- Open Access
Development and psychometric properties of the methamphetamine decisional balance scale (METH-DBS) for young adults
Substance Abuse Treatment, Prevention, and Policy volume 13, Article number: 38 (2018)
Drug misuse is a major problem that has an extreme negative effect on people’s health. Methamphetamine (MA) is frequently used by young adults, despite its harmful consequences. The Transtheoretical Model (TTM) has been known to be very effective in explaining both the achievement and cessation of several health-related behaviors. Therefore, in this study, the TTM was used toward the domain of immoderate MA use among young adults. This study aimed to test the validity and reliability of a decisional balance scale for MA use in young adults.
A multi-phase scale development approach was used to develop the scale. First, 41 university students enrolled in a qualitative study that generated content for a primary set of a 40-item instrument. In order to produce a pre-final version of the instrument, face and content validity were calculated in the next step. The instrument validation was assessed with a sample of 250 university students. Then, the construct validity (exploratory and confirmatory), convergent validity, discriminate validity, internal consistency applying test-retest reliability, and Cronbach’s alpha of the scale were measured.
Forty items were initially generated from the qualitative data. After content validity, this amount was reduced to 25 items. The exploratory factor analysis revealed four factors (self and other cons, coping and social pros) containing 21 items that jointly accounted for 55.24% of the observed variance. The confirmatory factor analysis indicated a model with appropriate fitness for the data. Cronbach’s alpha coefficient for the dimensions ranged from .74 to .87, and the Intraclass Correlation Coefficient (ICC) ranged from .83 to .91, which is within acceptable ranges.
The findings showed that the Methamphetamine Decisional Balance Scale is a valid and reliable scale that increases our ability to study motivational factors related to MA use among young adult. Consequently, the instrument could be applied in both practice and future studies.
Based on a report from the World Health Organization, drug addiction is a chronic and frequent disorder that threatens public health and society’s well-being worldwide . Methamphetamine (MA) is a highly addictive stimulant and one of the most commonly used illicit drugs in the world . Particularly, MA use by young adults is a serious social concern. National data in the United States show that the prevalence of MA use among individuals aged 12 or older increased from 353,000 in 2010 to 569,000 in 2014  in spite of its being illegal.
MA abuse leads to serious adverse health consequences, including widespread sleep deficiency, phobias, and poor health . Moreover, in general, efficacious medications for treating MA misuse are not available [5,6,7]. Although any level of MA use for youths is illegal, extreme consumption results in an increased risk of serious negative sequelae such as accidents, unprotected sex, and interpersonal violence [8, 9].
According to the Iranian Drug Control Headquarters (DCHQ), 5.39% of people aged 15 to 64 in Iran are drug users . Furthermore, there is evidence of a growing rate of MA use in Iran . The most mentioned reasons for the growth of MA use in Iran are its easy accessibility, curiosity about having new experiences, low price compared to other drugs, lack of awareness of its complications, and expectations of improved sexual performance . Consequently, some young adults believe that MA use has more benefits than side effects. A better understanding of the benefits and side effects of consuming MA may be helpful for programs that aim to prevent substance abuse among adolescents [13,14,15]. Considering the high prevalence of MA dependence, supporting a person’s motivation to change is the main aim of prevention programs. A key construct associated with someone’s motivation to change is decisional balance (DB), which was developed based on the conflict theory of decisions by Janis and Mann . Both authors assumed that decision making about a specific behavior is based on the person’s consideration of possible gains and losses. The pros and cons of DB are generally used in the field of addiction treatment . Based on the Janis and Mann framework, there are four content structures of pros and cons that are usually considered in this process: (a) losses/gains for oneself, (b) losses/gains for significant others, (c) self-approval or -disapproval, and (d) approval or disapproval from significant others. DB is regularly categorized into two groups of pros and cons, which may be anchored to either keeping or varying a target behavior.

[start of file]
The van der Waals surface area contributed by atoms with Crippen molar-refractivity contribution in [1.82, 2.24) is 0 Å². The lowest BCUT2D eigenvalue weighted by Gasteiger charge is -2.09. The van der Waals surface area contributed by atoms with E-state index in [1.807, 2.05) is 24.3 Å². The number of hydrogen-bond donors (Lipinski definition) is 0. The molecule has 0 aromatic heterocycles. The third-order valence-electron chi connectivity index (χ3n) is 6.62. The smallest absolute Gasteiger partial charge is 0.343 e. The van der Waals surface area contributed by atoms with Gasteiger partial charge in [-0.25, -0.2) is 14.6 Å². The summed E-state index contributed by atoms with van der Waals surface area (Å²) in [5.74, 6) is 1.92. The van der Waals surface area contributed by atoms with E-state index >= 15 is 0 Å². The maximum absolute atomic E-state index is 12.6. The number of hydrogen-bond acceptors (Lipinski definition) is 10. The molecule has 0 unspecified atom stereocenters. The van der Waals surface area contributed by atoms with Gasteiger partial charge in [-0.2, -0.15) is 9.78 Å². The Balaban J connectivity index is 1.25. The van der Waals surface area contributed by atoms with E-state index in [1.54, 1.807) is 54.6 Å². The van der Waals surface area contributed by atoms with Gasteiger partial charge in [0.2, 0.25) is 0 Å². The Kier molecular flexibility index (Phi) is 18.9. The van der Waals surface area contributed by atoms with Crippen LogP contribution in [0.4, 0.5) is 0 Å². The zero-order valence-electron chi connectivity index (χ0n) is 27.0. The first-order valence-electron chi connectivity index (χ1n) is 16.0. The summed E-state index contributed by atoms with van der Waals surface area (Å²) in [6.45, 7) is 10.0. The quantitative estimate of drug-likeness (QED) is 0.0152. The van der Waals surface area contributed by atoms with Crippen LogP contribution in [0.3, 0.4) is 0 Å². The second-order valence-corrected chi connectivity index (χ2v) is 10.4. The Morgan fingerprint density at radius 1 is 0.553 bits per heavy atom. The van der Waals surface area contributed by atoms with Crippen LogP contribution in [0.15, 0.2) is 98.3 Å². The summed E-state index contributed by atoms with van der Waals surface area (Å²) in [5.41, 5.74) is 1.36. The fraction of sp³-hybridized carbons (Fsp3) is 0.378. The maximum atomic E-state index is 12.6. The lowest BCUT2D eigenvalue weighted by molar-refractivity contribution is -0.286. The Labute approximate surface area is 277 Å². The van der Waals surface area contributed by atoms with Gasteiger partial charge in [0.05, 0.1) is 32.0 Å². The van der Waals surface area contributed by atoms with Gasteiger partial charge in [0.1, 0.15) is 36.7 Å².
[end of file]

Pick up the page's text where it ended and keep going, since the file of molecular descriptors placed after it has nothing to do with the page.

DB has also been linked to the transtheoretical model (TTM), which refers to changes in behavior and its causal motivation . The TTM is an integrative model that measures a person’s readiness to adopt different, healthier behaviors and prepares approaches to guide the individual in making these changes. The TTM considers behavior modification to be a process that develops over time, including progress via five stages of change: pre-contemplation, contemplation, preparation, action, and maintenance. Pros and cons not only make evidence available about the positive and negative beliefs toward a behavior but may also function as indicators for preparation to change . Certainly, persons who progress further through the stages of change desire to report more pros and fewer cons of change as well as more cons and fewer pros of risky behavior. These trends appear with a range of risky behaviors , such as cigarette smoking among young adults . However, there is no formal DB instrument specific to MA at this time.